Once again, the dishes were less spicy than we expected, but our server explained (after we asked for chili sauce to add to our dipping sauce) that their cuisine is Cantonese which is less spicy than the central China cuisine. And while I'm talking about our server again, I just have to say that he is the best server I've had in forever. He was just sweet, adorable and completely eager for us to have an amazing meal, which we totally did.
Score (1 is worst, 5 is best)
Taste: 3 (had to score it down for the sesame balls, even though it's my fault I ordered them)
TOTAL SCORE: 17 (out of a possible 20)
So by my random scale of deliciousness, Po's Dumpling Bar wins by a landslide. But SRSLY I'm salivating now just thinking about their delicious dumplings. I may have formed a new addiction.
This article is written by May Machete, and the Web address is: http://maysmachete.blogspot.com/2008/04/blue-kio-v-pos-dumpling-bar-or-asian.html
GOOD AND CHEAP
A RICH TIME AT PO’S
By Lauren Chapin, KC Star
…diners can feast on chicken lettuce wraps, dumplings, noodles, soups and more at Po’s…
…My threesome feasted well on a quiet Saturday night, filling up on signature dishes and soothing cups of hot tea. The Emperor dumplings, six to an order, were rolled like taquitos, the filling of prok and vegetables spilling out the open ends…Finely minced chicken and vegetables were spooned into three lettuce cups on a ed of airy fried rice noodles. We scraped up every bit of the lettuce wraps, including the molasses-thick plum sauce…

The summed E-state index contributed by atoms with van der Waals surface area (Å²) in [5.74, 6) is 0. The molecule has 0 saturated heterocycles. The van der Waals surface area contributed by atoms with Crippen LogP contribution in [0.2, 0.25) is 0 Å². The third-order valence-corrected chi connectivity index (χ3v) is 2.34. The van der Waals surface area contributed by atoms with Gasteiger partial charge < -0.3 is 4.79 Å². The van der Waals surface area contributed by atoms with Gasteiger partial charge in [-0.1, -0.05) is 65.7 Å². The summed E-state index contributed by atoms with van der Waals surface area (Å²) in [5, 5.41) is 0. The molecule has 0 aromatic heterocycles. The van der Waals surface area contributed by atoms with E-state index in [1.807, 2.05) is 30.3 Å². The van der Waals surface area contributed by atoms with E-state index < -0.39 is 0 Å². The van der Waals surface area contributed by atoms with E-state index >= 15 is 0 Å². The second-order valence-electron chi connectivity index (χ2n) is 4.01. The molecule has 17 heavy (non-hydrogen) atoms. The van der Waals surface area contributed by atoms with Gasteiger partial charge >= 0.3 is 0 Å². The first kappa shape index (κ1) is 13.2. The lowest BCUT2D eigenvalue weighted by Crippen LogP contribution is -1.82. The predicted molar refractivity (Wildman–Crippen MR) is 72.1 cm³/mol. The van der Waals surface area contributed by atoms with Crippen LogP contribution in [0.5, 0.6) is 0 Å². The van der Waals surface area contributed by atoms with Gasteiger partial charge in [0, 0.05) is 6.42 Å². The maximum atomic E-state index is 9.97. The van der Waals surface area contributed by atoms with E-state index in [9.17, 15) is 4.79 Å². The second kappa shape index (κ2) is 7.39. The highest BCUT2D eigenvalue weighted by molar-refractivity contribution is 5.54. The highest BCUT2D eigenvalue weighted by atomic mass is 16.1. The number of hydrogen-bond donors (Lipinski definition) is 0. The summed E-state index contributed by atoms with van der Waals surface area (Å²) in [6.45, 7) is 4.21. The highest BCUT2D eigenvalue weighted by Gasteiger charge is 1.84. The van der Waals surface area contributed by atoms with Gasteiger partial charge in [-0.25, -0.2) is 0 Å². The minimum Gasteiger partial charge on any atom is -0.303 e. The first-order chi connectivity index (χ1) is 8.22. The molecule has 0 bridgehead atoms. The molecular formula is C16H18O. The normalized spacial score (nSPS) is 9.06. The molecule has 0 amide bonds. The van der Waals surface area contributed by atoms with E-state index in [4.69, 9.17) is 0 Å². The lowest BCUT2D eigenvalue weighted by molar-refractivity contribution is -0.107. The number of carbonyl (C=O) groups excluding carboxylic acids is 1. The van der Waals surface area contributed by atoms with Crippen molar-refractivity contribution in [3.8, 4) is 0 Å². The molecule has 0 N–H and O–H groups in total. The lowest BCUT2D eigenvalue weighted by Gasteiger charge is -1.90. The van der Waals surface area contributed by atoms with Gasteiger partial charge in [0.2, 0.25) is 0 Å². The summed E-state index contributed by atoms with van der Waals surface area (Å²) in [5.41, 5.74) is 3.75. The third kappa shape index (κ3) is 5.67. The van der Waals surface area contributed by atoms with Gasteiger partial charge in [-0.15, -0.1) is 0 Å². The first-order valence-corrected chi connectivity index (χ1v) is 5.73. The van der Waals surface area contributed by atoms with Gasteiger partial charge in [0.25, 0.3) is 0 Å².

…Still, we ordered three entrees, sesame sauce noodles, chili pepper chicken and pork lo mein…
Click here for full article.
Kansas City Star, June 21,
Dining & Drinks / December 2007
Kansas City Star
Favorite vegetarian dishes
It all adds up for couple
By Deborah Shouse, KC Star
See full article by clicking here
Po Hwang, 18, noticed that 16-year-old Rita Ow was not good in math.
“He volunteered to teach me,” Rita says.
It was 1968, and Po and Rita lived in the same area in Taiwan. Several times a week, Po went to Rita’s house after school and worked on Rita’s trigonmetry and algebra. He also helped her with her English.
“He was a good teacher,” Rita recalls. “He spoiled me.”
“We got along well,” Po says…
…In 1981 the couple moved ot the United States. Po worked at a friend’s restaurant in Springfield…
Last May the couple opened their own restaurant, Po’s Dumpling Bar, on West 39th Street.
… “She’s a good cook and I’m a good eater,” he says. The couple work long and hard.
“We help each other,” Rita says. “He has a good sense of humor. Any time I don’t know something, he always has answers.” … click here to see full article.
Star Magazine, January 20, 2008
Kansas City Lunch Spots (www.kclunchspots.com)
Making of A Foodie (http://jv-foodie.typepad.com/foodie/2008/02/february-2008-t.html)
Po’s Dumpling Bar
1715 W. 39th Street
Kansas City, MO 64111
You are in good hands when the owner, Po Hwang, is your server and his wife, Ow, is in charge of the kitchen. Po’s is trying hard to cater to palates of all types, but ask the owner for his authentic Asian favorites on his menu and you will enjoy tender dumplings and home cooked Chinese dishes, just like, well, Po’s Mom used to make. Do not miss the Emperor’s Dumplings, get 6 pan-fried dumplings with savory filling of your choice for $6. Mao Po Tofu with ground pork and Beef with Tomato over rice are both around $10 and excellent. TELL: Po you like it hot and spicy and he will be happy to dial up the heat on any dish